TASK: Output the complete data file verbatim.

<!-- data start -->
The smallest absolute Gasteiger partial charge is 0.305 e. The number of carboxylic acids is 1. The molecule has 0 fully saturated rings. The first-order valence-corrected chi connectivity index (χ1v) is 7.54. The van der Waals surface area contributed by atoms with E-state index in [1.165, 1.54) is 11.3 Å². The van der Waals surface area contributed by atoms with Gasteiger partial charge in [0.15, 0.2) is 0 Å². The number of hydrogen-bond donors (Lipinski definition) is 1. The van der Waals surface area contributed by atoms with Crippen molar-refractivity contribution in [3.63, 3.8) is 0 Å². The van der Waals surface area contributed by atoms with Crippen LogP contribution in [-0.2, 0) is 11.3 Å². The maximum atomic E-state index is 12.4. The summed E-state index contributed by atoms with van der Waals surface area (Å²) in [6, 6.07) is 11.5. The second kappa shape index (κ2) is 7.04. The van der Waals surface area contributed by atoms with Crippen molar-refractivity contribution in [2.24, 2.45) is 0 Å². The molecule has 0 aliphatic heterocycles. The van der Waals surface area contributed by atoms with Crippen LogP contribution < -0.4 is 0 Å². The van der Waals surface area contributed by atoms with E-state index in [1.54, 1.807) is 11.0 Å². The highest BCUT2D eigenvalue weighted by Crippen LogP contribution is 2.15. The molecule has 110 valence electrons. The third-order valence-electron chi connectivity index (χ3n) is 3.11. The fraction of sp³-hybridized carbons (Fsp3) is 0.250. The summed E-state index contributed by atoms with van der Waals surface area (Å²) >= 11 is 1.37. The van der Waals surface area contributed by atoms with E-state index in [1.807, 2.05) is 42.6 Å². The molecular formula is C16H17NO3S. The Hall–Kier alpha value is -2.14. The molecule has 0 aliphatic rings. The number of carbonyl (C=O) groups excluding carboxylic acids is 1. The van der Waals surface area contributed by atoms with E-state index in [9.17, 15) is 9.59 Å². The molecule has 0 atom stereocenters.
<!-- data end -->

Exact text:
The smallest absolute Gasteiger partial charge is 0.305 e. The number of carboxylic acids is 1. The molecule has 0 fully saturated rings. The first-order valence-corrected chi connectivity index (χ1v) is 7.54. The van der Waals surface area contributed by atoms with E-state index in [1.165, 1.54) is 11.3 Å². The van der Waals surface area contributed by atoms with Gasteiger partial charge in [0.15, 0.2) is 0 Å². The number of hydrogen-bond donors (Lipinski definition) is 1. The van der Waals surface area contributed by atoms with Crippen molar-refractivity contribution in [3.63, 3.8) is 0 Å². The van der Waals surface area contributed by atoms with Crippen LogP contribution in [-0.2, 0) is 11.3 Å². The maximum atomic E-state index is 12.4. The summed E-state index contributed by atoms with van der Waals surface area (Å²) in [6, 6.07) is 11.5. The second kappa shape index (κ2) is 7.04. The van der Waals surface area contributed by atoms with Crippen molar-refractivity contribution in [2.24, 2.45) is 0 Å². The molecule has 0 aliphatic heterocycles. The van der Waals surface area contributed by atoms with Crippen LogP contribution < -0.4 is 0 Å². The van der Waals surface area contributed by atoms with E-state index in [1.54, 1.807) is 11.0 Å². The highest BCUT2D eigenvalue weighted by Crippen LogP contribution is 2.15. The molecule has 110 valence electrons. The third-order valence-electron chi connectivity index (χ3n) is 3.11. The fraction of sp³-hybridized carbons (Fsp3) is 0.250. The summed E-state index contributed by atoms with van der Waals surface area (Å²) >= 11 is 1.37. The van der Waals surface area contributed by atoms with E-state index in [1.807, 2.05) is 42.6 Å². The molecular formula is C16H17NO3S. The Hall–Kier alpha value is -2.14. The molecule has 0 aliphatic rings. The number of carbonyl (C=O) groups excluding carboxylic acids is 1. The van der Waals surface area contributed by atoms with E-state index in [9.17, 15) is 9.59 Å². The molecule has 0 atom stereocenters.